2:30-5:00 p.m., April 19, 2005
Mary Gates Commons
In the CSS program, we have discovered that many students drop out of the program after taking some of the early courses in our degree program. Also, a significant number of students are not as well-prepared for the later courses in the CSS program as we expected them to be, even after taking the introductory courses in our program. We suspected that because of the nature of UW Tacoma as a commuter campus, many students were not studying out of class in the ways that "successful" students students who excelled were studying. Specifically, we believe students were not practicing their problem solving skills and explaining their work to others.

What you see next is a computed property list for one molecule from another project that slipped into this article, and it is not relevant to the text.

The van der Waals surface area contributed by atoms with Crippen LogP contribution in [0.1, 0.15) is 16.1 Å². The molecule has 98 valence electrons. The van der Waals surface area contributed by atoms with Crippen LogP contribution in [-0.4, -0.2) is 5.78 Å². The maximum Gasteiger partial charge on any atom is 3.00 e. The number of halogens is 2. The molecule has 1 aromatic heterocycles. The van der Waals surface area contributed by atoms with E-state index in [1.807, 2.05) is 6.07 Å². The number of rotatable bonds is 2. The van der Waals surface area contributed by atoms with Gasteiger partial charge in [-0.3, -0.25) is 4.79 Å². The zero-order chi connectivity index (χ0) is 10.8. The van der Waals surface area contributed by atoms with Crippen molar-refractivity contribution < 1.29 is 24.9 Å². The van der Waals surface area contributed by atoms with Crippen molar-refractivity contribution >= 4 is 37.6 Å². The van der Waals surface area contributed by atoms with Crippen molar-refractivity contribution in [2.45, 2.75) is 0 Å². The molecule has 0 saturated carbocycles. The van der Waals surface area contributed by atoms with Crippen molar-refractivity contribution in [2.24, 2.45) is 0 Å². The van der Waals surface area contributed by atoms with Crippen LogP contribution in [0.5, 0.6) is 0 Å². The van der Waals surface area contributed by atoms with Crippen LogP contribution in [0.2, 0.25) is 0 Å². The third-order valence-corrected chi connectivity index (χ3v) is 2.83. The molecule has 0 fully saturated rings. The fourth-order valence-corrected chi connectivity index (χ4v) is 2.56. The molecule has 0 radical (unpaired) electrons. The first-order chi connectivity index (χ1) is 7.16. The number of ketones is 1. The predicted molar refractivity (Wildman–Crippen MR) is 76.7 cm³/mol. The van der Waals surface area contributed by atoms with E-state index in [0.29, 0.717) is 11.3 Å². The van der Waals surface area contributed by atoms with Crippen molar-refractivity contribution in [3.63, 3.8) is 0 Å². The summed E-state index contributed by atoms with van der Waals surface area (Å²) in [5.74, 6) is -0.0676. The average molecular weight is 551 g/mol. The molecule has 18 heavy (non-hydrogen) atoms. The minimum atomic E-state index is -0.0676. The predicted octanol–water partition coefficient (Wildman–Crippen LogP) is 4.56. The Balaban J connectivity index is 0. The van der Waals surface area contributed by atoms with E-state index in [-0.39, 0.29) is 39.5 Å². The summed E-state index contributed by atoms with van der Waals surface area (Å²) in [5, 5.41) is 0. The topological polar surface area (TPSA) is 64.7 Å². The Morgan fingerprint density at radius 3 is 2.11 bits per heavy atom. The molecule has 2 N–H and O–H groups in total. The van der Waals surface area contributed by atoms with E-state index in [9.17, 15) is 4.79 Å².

Each lecture section contains at most 30 students. We have created a series of one-credit seminars associated with early CSS courses to help students practice these skills by working in small groups on problems in a seminar setting. These problem solving sessions are under the supervision of a facilitator, an advanced undergraduate student, who creates the problems the students work on and guides the students in their problem solving activities. Thus far, the seminars consist of anywhere between 6 and 12 students.
This seminar (or workshop as it is sometimes called) structure is based on the work of Uri Treisman of UC Berkeley (and now UT Austin) and the calculus reform movement. Treismans model has been replicated in science and engineering programs all across the country, although its use in computer science is relatively rare. We have modified in ways tailored to our environment at UW Tacoma. Our plans for assessing the overall success of our work is to examine both the short-term effects (grades, retention rates, engagement) as well as long-term effects (grades, retention rates, awareness of the students own learning) of the workshops.